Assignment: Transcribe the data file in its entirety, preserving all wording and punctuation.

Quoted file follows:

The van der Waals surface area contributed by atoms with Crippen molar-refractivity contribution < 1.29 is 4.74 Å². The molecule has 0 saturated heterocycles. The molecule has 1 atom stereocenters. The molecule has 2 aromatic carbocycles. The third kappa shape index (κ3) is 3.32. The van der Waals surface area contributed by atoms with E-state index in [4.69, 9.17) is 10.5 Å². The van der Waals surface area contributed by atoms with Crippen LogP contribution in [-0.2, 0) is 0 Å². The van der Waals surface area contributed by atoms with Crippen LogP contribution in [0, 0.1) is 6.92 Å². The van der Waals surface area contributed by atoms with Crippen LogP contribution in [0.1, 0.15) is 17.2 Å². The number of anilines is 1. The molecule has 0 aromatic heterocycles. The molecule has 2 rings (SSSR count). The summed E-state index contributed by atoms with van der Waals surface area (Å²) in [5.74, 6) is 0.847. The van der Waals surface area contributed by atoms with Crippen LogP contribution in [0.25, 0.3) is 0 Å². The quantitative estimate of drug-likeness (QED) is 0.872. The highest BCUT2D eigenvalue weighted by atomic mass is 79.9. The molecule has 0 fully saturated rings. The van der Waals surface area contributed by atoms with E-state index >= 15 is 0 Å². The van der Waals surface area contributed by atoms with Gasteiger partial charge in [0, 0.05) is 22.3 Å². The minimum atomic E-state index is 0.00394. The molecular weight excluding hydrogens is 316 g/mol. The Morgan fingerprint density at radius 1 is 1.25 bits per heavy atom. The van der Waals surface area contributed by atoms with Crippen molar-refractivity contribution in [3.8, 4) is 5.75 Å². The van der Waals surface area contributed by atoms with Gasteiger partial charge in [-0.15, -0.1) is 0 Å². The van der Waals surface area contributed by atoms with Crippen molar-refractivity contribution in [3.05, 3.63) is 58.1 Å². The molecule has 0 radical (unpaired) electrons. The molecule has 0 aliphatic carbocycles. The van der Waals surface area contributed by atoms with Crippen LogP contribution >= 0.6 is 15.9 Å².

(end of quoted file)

The van der Waals surface area contributed by atoms with Crippen molar-refractivity contribution < 1.29 is 4.74 Å². The molecule has 0 saturated heterocycles. The molecule has 1 atom stereocenters. The molecule has 2 aromatic carbocycles. The third kappa shape index (κ3) is 3.32. The van der Waals surface area contributed by atoms with E-state index in [4.69, 9.17) is 10.5 Å². The van der Waals surface area contributed by atoms with Crippen LogP contribution in [-0.2, 0) is 0 Å². The van der Waals surface area contributed by atoms with Crippen LogP contribution in [0, 0.1) is 6.92 Å². The van der Waals surface area contributed by atoms with Crippen LogP contribution in [0.1, 0.15) is 17.2 Å². The number of anilines is 1. The molecule has 0 aromatic heterocycles. The molecule has 2 rings (SSSR count). The summed E-state index contributed by atoms with van der Waals surface area (Å²) in [5.74, 6) is 0.847. The van der Waals surface area contributed by atoms with Crippen LogP contribution in [0.25, 0.3) is 0 Å². The quantitative estimate of drug-likeness (QED) is 0.872. The highest BCUT2D eigenvalue weighted by atomic mass is 79.9. The molecule has 0 fully saturated rings. The van der Waals surface area contributed by atoms with E-state index >= 15 is 0 Å². The van der Waals surface area contributed by atoms with Gasteiger partial charge in [0, 0.05) is 22.3 Å². The minimum atomic E-state index is 0.00394. The molecular weight excluding hydrogens is 316 g/mol. The Morgan fingerprint density at radius 1 is 1.25 bits per heavy atom. The van der Waals surface area contributed by atoms with Crippen molar-refractivity contribution in [3.8, 4) is 5.75 Å². The van der Waals surface area contributed by atoms with Gasteiger partial charge in [-0.15, -0.1) is 0 Å². The van der Waals surface area contributed by atoms with Crippen molar-refractivity contribution in [3.05, 3.63) is 58.1 Å². The molecule has 0 radical (unpaired) electrons. The molecule has 0 aliphatic carbocycles. The van der Waals surface area contributed by atoms with Crippen LogP contribution >= 0.6 is 15.9 Å².